In my last option trading blog, “Buying In-The-Money Options – A Hidden Benefit” I described the advantages of doing so. I did not write about which month to buy. As with all option trades, your opinion of the underlying move will determine the strategy. If you are looking for a longer term move, a back month option usually makes the most sense.

Let me use the previously referenced PCAR trade I did in April. I felt the stock could move $10 higher from it’s price of $72 over a period of months so I bought the August 65 calls for $9.80. I bought ITM options so that I could realize gains on a small move and “jump off” at any time if I wanted to. I also felt the stock was just above strong support and $9.80 “rug” would not get pulled from under me. A back month option displays the properties I discussed in the last posting, but to a greater degree than a front month option. If my assumption was wrong and PCAR fell, the options would implode with time premium and retain more of their value.

Imagine that PCAR dropped in a day and it traded down to $65. A May option that would expire in a few weeks would retain some value, but not as much as an option that expires in another 3 months. The reason for this is that there is time for the stock to “snap back” and an earnings release was due within that time frame. The uncertainty that caused the supposed sell off would actually help the option retain value and the company would have a quarter to correct the problem. Mind you, the hypothetical event stinks because I’m losing money on the trade.

Back to the original line of thought. The move was going to take place over a few months so I had the latitude to look at back month options. What if I was just looking for a $2 gain to unfold in a week? In that case, given the wide bid/ask spread in the options, I would have traded the stock. If you are looking for a $2 move and there is a $.30 bid/ask spread, you are giving up $.60 out of your $2. Don’t line the Market Maker’s pocket. You are giving up too much edge. For the same reason, you don’t buy front month ITM options and “roll” them each expiration. There is too much slippage. Usually, a back month ITM option won’t cost you that much more ($1-$2) and it has a big benefit.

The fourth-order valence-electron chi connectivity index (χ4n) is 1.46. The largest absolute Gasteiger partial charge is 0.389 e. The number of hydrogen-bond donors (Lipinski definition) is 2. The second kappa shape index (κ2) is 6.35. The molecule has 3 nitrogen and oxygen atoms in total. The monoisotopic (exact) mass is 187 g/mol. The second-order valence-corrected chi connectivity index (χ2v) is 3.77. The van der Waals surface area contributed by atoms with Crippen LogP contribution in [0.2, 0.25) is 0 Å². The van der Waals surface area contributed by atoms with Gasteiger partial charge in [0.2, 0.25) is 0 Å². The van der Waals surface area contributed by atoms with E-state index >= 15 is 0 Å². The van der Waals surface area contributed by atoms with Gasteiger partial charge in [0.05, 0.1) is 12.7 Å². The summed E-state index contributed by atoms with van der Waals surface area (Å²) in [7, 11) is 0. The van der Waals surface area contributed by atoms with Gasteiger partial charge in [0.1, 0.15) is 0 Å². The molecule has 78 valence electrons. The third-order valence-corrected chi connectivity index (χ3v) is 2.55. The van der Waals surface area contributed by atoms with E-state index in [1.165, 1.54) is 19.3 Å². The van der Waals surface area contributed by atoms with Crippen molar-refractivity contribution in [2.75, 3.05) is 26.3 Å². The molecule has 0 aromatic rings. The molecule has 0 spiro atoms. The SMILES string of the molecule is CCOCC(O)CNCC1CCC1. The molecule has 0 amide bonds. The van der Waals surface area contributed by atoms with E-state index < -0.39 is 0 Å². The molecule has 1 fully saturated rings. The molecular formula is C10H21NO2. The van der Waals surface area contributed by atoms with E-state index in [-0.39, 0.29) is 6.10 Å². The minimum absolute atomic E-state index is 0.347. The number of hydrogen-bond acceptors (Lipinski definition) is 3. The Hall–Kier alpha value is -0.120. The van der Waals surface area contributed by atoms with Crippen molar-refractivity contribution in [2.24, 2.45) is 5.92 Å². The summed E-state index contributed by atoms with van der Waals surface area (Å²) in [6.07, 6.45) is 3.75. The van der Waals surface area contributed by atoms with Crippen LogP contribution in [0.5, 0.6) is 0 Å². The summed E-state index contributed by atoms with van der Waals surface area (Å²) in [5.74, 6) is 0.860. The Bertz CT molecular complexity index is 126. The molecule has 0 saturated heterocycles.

When you buy back month ITM options – you can sell front month premium against them to generate income and take advantage of accelerated time premium decay. In the case of PCAR, the stock ran up and I was able to sell the June 80 calls for $1.30. There was no margin requirement since I owned a deeper call with more time and it generated free cash flow. The stock was holding up well in a declining market so I did not want to close the trade (sell the august 65 calls). I just wanted to take in some premium and add a little protection. The June options expired and the stock rallied again. I could have sold July options against the position, but I did not like the market action and I decided I needed more protection. I sold the August 80 calls for $3.70. Now I’ve collected $5 in premium and I own a 15 point August 65 – 80 call spread for $4.80. The stock is at $77 so it has been a nice trade. It has spent a lot of time over $80 recently and with a little help from the market it will get there again so that my Level 3 Option Reportsubscribers can “max out”.

One note of importance! If the June 80 calls had finished in-the-money, I would have bought them and sold the August 80 calls.

Remember, if you’ve found a longer-term grinding move of $5 or more on a stock with good support, back-month ITM options. During the PCAR trade, I legged into a diagonal spread. In the next posting, I will use the strategy as an entry position.

Send me your comments. It helps me write better content and it gives me a chance to “fill in the gaps”.

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